Barely a fortnight after deciding to allow 51 per cent foreign direct investment in multi-brand retail ventures and to remove the cap on single-brand ones, the Indian government is struggling to find a way forward in the face of opposition not only from outside but also from within the ruling United Progressive Alliance.
Parliament has not been able to transact any business for days as a determined opposition has held up all proceedings demanding discussion on the subject. Retail trade associations, backed by parties and trade unions, have organised protest strikes.
India was under pressure from the United States since long to open up the retail sector to foreign investors. American retail major Wal-Mart has been waiting at the doorstep, hoping to repeat its success in China.
The Bharatiya Janata Party-led National Democratic Alliance, which was in power from 1998 to 2004, considered a proposal to allow 100% FDI in the sector but did not go ahead with it. In his first term, Prime Minister Manmohan Singh could not take up the issue since the Left parties on whom his government depended for survival in Parliament were opposed to FDI in retail trade.
Manmohan Singh probably assumed that the main opposition, the BJP, will create no problems on the FDI issue since it had followed the path of globalisation while in power. However, it has come out strongly against the decision.
The government has spent the last few days trying to hard-sell the decision with arguments about the benefits it will bestow. It claims the entry of retail chains like Wal-Mart will create new jobs, improve supply chains and benefit consumers by promoting competition. It also says farmers and small producers will benefit from the decision as the chains will be required to buy 30 per cent of their requirements locally. The farmers will be able to sell directly to the chains and thus free themselves from the stranglehold of middlemen.
The government has received powerful support from spokesmen of commerce and industry, who view the decision as a step forward in the policy of liberalisation, of which they are both promoters and beneficiaries.
The Consortium of Indian Farmers Association has hailed the decision, saying it will benefit 600 million traders and 1,200 million consumers. However, it wants the government to make it mandatory for retailers to buy 75 per cent of their produce directly from farmers.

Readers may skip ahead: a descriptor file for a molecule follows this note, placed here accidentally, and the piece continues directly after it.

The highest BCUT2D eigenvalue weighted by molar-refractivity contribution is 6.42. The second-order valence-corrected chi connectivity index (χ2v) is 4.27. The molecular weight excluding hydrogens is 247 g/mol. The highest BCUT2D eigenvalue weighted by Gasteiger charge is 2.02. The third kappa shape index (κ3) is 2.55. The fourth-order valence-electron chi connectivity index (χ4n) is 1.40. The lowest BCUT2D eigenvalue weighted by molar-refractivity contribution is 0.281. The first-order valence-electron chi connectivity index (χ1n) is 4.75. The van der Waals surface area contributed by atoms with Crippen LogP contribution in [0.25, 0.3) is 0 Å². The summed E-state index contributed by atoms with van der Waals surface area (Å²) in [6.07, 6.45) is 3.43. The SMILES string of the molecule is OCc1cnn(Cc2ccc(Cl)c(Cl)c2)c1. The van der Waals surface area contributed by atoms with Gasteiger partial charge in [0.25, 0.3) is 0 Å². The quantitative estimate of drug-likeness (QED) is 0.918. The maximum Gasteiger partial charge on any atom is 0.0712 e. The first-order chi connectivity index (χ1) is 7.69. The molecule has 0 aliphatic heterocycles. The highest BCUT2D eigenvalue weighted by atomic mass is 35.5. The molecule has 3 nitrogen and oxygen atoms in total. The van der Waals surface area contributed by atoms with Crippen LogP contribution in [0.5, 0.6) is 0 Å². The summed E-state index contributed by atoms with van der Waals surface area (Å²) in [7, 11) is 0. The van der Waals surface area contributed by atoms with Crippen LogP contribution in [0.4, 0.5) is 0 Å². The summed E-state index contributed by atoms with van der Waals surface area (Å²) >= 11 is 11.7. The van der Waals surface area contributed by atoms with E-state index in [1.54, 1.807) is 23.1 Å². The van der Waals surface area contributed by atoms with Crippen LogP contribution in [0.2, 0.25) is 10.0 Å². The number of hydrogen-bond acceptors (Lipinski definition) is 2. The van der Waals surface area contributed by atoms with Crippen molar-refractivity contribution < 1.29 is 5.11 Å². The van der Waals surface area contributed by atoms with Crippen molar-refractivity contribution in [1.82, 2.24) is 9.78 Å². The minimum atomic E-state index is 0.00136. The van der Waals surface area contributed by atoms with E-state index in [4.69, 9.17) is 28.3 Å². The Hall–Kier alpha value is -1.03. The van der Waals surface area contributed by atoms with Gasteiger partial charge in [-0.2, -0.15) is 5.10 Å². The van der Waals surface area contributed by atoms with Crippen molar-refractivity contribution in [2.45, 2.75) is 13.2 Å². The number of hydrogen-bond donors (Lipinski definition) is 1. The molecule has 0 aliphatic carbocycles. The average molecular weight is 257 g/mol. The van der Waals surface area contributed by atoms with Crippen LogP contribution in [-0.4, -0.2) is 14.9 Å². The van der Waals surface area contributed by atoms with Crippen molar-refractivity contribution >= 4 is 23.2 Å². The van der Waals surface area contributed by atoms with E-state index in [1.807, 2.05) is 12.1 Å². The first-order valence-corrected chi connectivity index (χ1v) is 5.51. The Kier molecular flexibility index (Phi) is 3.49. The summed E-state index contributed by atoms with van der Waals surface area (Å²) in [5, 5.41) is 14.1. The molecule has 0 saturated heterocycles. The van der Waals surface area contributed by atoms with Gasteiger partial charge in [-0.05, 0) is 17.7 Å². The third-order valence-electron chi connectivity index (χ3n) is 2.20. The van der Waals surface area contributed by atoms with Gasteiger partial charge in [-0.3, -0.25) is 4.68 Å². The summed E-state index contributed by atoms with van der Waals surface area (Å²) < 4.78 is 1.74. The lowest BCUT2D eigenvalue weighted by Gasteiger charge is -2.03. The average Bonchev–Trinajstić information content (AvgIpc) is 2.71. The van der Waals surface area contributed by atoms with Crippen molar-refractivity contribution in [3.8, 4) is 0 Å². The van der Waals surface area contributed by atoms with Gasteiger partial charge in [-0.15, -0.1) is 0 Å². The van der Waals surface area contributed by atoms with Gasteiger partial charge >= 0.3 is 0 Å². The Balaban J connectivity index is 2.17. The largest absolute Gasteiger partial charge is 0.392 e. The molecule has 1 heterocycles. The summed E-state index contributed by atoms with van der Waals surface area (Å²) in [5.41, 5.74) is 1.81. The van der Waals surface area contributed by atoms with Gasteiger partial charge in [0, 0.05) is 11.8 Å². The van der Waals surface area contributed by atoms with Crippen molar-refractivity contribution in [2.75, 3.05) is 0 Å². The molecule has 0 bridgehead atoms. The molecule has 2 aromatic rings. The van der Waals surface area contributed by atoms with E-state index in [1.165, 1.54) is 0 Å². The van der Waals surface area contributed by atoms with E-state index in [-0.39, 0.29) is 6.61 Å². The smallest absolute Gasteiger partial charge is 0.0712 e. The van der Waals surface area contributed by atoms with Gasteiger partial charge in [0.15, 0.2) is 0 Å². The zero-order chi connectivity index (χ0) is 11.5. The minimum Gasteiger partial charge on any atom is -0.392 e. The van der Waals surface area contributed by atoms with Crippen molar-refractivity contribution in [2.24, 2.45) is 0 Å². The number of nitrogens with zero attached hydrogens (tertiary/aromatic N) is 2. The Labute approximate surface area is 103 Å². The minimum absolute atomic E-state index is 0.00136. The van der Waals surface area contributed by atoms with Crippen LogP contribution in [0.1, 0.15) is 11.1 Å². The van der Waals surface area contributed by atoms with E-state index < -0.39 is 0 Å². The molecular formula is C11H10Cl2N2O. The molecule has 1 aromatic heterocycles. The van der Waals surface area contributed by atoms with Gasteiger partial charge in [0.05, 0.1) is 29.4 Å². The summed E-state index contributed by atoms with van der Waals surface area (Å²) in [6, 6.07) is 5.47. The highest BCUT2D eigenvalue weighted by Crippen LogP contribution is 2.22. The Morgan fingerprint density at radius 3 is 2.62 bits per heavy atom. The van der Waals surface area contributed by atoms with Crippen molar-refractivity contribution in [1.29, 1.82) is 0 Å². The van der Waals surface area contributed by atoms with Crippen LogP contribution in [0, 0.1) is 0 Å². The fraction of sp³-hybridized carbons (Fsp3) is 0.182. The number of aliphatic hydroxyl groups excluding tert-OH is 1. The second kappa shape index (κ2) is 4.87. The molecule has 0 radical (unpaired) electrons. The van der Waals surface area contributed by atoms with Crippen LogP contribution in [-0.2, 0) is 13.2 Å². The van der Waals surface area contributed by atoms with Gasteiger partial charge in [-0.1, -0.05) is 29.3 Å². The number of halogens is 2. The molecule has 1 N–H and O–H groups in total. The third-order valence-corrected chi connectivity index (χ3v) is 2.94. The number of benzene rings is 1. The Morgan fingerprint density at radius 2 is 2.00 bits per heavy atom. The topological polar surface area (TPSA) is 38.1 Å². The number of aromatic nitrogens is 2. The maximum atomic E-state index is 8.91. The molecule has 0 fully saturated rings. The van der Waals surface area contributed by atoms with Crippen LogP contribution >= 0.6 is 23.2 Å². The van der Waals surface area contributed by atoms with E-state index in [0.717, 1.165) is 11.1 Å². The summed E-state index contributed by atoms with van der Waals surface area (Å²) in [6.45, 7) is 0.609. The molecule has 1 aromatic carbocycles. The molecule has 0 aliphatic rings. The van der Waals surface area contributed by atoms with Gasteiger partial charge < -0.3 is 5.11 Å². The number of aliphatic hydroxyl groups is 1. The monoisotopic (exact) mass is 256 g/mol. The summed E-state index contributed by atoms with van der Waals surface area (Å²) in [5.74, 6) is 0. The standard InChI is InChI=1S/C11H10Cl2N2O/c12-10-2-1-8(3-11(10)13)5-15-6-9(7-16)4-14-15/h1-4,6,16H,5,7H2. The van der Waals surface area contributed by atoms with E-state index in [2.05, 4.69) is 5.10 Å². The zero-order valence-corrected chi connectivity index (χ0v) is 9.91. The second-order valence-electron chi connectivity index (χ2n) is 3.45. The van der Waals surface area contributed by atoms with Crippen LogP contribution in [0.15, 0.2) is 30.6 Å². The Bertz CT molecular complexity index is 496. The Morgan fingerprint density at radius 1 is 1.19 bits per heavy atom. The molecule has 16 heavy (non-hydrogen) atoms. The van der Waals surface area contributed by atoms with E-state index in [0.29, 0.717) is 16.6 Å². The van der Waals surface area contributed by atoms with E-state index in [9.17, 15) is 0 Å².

Large sections of the media have also lent support to the government and sought to allay fears that the big fish will swallow small ones. They point out that Indian retail chains have been active for some years without displacing small traders. One scribe claimed that the misgivings voiced when companies like Coca-Cola, KFC and McDonald entered have been proved wrong. They are now as Indian as any local company, and are contributing to the national economy, he said.
Industrial and commercial interests, however, are not united on the issue. Traders’ enthusiastic participation in the protest action shows many of them are apprehensive about the future. About 90 per cent of all Indian entrepreneurs are said to be retailers.
The government has said there is no question of reversing the retail FDI decision. However, it is in a fix as two coalition partners, the Trinamool Congress (19 seats, all from West Bengal) and Dravida Munnetra Kazhagam (18 seats, all from Tamil Nadu), have publicly opposed the decision. Without them the UPA will be in a minority.
The Trinamool Congress and the DMK do not want to bring the government down on this issue. However, democratic decency demands that the Prime Minister must acknowledge that the decision does not command the support of the parliamentary majority and pull back.
Perhaps the time has also come for Manmohan Singh to take a fresh look at his economic ideas. When, as Finance Minister, he led India into the path of liberalisation 20 years ago, the US-dominated globalisation drive was on a winning streak. The Soviet Union and its European satellites had collapsed, and China, which had switched to market economy in 1978, had registered good progress.
The crisis gripping the West underscores the undesirability of total reliance on the market, which, contrary to the assertions of the reform school, is not a free forum but one subject to constant manipulation by the rich. The rising inflation in the country is a sign of the progress of an affluent minority, not of India, as Manmohan Singh recently observed. A system that works in the interest of a minority is not a viable option for a country like India. -- Gulf Today, Sharjah, December 5, 2011.